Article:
The company’s response appeared on the Direct2Dell blog. As expected, the message was focused on the technology packed withing the tablet, which supposedly makes the device worth the high price. Sr. Manager Glenn Keels writes:

So here’s what I have to say on the issue. Probably the most important thing to note about tablet PCs is that we are talking about cutting-edge technology here. If we just released the exact same technology as our competitors, we would be missing opportunities to drive this market to the next level – and this is an opportunity we did not want to miss. The result is that our product does carry a slight premium to our competition (emphasis on the word "slight").”

One of the advantages of bringing a product to market after the competition is tapping into how customers use and value the product. Aspects like brightness touch capabilities and weight can really make a difference in real-world environments (hospitals, classrooms, sales engagements, etc.). That’s why Dell took great pains to design a system that addresses these key pain points.”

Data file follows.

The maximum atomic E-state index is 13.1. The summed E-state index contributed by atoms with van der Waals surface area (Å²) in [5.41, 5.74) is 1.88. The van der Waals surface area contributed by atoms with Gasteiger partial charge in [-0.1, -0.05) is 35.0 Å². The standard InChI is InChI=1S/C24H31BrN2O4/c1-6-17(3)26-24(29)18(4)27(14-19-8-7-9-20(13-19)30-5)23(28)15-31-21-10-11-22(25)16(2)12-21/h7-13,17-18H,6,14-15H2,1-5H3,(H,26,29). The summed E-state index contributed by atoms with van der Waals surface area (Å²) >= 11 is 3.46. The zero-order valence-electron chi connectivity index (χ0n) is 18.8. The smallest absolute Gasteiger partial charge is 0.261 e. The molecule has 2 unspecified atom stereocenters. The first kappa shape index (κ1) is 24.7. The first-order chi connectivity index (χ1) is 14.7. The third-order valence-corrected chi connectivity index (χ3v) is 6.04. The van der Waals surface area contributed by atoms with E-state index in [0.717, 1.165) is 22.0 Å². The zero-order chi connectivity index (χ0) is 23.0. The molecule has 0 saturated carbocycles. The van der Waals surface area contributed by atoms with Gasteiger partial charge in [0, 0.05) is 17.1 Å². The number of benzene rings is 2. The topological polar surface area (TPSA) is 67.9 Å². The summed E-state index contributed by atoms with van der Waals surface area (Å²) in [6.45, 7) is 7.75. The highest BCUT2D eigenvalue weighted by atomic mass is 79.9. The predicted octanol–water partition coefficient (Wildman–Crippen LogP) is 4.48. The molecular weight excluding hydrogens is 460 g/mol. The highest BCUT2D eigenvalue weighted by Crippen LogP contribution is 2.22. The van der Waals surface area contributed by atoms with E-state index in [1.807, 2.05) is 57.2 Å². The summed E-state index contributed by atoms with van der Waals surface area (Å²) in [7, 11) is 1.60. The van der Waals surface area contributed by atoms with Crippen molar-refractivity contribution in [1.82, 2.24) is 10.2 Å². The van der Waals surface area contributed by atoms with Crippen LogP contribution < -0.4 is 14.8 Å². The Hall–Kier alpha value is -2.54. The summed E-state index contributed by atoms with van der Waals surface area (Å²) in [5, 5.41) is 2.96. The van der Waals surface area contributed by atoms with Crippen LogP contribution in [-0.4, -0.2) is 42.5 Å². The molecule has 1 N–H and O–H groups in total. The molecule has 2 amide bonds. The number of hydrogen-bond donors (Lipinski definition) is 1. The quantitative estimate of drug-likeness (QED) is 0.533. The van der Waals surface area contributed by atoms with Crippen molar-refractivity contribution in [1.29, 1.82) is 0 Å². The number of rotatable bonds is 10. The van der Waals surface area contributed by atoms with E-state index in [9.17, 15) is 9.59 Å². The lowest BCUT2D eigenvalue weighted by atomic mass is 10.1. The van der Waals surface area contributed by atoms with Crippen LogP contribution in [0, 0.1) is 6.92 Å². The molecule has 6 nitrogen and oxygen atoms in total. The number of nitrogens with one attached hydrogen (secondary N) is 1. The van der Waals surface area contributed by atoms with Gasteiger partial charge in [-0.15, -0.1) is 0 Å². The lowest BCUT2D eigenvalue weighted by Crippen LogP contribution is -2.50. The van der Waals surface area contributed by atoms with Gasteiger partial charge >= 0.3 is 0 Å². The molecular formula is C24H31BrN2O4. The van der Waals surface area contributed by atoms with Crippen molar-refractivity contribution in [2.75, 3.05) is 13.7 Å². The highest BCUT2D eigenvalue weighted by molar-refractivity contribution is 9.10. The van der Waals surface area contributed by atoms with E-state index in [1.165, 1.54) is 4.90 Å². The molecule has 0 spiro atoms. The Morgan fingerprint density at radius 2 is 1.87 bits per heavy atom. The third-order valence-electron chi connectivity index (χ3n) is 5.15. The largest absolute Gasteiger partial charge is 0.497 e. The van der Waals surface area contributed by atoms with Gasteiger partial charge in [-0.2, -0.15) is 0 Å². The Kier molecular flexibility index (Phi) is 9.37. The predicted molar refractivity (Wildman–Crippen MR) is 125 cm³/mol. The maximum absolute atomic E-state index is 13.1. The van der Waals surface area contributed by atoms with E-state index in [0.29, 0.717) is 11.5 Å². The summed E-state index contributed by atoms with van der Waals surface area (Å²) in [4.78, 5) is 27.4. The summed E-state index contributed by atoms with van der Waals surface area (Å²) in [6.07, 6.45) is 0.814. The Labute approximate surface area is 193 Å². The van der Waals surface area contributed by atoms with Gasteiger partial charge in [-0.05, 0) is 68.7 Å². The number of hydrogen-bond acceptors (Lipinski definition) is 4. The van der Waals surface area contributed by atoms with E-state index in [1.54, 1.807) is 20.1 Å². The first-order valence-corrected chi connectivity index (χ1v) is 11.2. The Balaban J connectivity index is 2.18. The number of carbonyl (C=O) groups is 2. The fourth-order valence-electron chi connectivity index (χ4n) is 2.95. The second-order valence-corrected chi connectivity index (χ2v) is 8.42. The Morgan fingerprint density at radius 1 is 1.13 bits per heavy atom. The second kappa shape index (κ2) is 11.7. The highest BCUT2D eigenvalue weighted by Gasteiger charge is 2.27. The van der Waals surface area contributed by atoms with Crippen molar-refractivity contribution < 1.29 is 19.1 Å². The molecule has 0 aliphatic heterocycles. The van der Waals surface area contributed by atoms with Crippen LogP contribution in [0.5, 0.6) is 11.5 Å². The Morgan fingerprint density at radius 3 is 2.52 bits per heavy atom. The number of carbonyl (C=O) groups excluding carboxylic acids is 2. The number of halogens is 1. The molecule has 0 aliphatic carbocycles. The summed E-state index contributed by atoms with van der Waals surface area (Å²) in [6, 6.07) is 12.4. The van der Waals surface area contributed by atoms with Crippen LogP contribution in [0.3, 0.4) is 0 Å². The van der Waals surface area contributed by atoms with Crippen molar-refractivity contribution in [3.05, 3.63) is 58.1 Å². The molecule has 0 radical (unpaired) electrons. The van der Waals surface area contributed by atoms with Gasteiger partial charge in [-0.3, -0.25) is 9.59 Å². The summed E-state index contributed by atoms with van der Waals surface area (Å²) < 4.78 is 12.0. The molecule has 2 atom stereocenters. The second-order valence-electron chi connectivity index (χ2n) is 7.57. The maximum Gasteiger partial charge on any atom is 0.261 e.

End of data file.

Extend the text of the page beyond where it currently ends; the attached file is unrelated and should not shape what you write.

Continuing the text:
The post also includes a comparing sheet between the Latitude XT, the HP 2710p and the Lenovo X61t. The Dell tablet was found to be only 13% more expensive than its competitors, based on its "non-standard features" (Dell’s standard 3 year standard warranty, among other things).

However, the $2500 price tag remains the same, features or no features. Furthermore, that’s the price for the basic configuration (1GHz Intel Core Solo CPU, 1GB RAM, 40GB HDD and 12i-inch screen), while a solid machine (dual core processor, 2GB RAM and a 80GB HDD) would drive the price to around $3000.